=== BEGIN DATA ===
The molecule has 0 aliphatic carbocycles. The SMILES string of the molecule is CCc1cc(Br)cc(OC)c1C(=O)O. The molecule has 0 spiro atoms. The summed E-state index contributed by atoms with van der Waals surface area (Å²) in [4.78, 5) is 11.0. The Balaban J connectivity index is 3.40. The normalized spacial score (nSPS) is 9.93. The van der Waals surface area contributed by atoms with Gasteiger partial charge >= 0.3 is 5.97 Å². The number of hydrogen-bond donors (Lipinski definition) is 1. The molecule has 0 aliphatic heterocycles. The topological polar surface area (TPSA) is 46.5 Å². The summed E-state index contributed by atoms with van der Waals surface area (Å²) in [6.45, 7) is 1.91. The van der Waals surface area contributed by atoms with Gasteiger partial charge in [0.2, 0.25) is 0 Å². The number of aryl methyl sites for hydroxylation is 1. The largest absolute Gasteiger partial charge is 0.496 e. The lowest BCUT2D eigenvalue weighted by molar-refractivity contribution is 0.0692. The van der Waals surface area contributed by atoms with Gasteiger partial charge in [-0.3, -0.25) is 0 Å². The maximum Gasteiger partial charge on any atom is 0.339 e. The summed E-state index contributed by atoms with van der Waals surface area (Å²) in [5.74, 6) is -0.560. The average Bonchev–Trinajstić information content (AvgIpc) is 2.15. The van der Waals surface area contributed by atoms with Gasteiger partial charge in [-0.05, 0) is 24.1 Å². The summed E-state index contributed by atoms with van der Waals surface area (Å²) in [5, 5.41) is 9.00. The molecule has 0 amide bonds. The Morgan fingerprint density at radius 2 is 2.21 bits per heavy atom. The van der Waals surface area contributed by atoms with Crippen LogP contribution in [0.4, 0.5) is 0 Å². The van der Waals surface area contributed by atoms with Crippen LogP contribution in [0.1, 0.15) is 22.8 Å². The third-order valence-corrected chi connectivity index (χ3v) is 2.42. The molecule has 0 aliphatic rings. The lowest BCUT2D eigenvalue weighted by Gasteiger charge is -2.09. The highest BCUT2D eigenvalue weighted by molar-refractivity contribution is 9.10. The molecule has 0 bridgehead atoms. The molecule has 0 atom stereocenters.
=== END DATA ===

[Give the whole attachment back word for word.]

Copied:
The molecule has 0 aliphatic carbocycles. The SMILES string of the molecule is CCc1cc(Br)cc(OC)c1C(=O)O. The molecule has 0 spiro atoms. The summed E-state index contributed by atoms with van der Waals surface area (Å²) in [4.78, 5) is 11.0. The Balaban J connectivity index is 3.40. The normalized spacial score (nSPS) is 9.93. The van der Waals surface area contributed by atoms with Gasteiger partial charge >= 0.3 is 5.97 Å². The number of hydrogen-bond donors (Lipinski definition) is 1. The molecule has 0 aliphatic heterocycles. The topological polar surface area (TPSA) is 46.5 Å². The summed E-state index contributed by atoms with van der Waals surface area (Å²) in [6.45, 7) is 1.91. The van der Waals surface area contributed by atoms with Gasteiger partial charge in [0.2, 0.25) is 0 Å². The number of aryl methyl sites for hydroxylation is 1. The largest absolute Gasteiger partial charge is 0.496 e. The lowest BCUT2D eigenvalue weighted by molar-refractivity contribution is 0.0692. The van der Waals surface area contributed by atoms with Gasteiger partial charge in [-0.3, -0.25) is 0 Å². The maximum Gasteiger partial charge on any atom is 0.339 e. The summed E-state index contributed by atoms with van der Waals surface area (Å²) in [5.74, 6) is -0.560. The average Bonchev–Trinajstić information content (AvgIpc) is 2.15. The van der Waals surface area contributed by atoms with Gasteiger partial charge in [-0.05, 0) is 24.1 Å². The summed E-state index contributed by atoms with van der Waals surface area (Å²) in [5, 5.41) is 9.00. The molecule has 0 amide bonds. The Morgan fingerprint density at radius 2 is 2.21 bits per heavy atom. The van der Waals surface area contributed by atoms with Crippen LogP contribution in [0.4, 0.5) is 0 Å². The van der Waals surface area contributed by atoms with Crippen LogP contribution in [0.1, 0.15) is 22.8 Å². The third-order valence-corrected chi connectivity index (χ3v) is 2.42. The molecule has 0 aliphatic rings. The lowest BCUT2D eigenvalue weighted by Gasteiger charge is -2.09. The highest BCUT2D eigenvalue weighted by molar-refractivity contribution is 9.10. The molecule has 0 bridgehead atoms. The molecule has 0 atom stereocenters.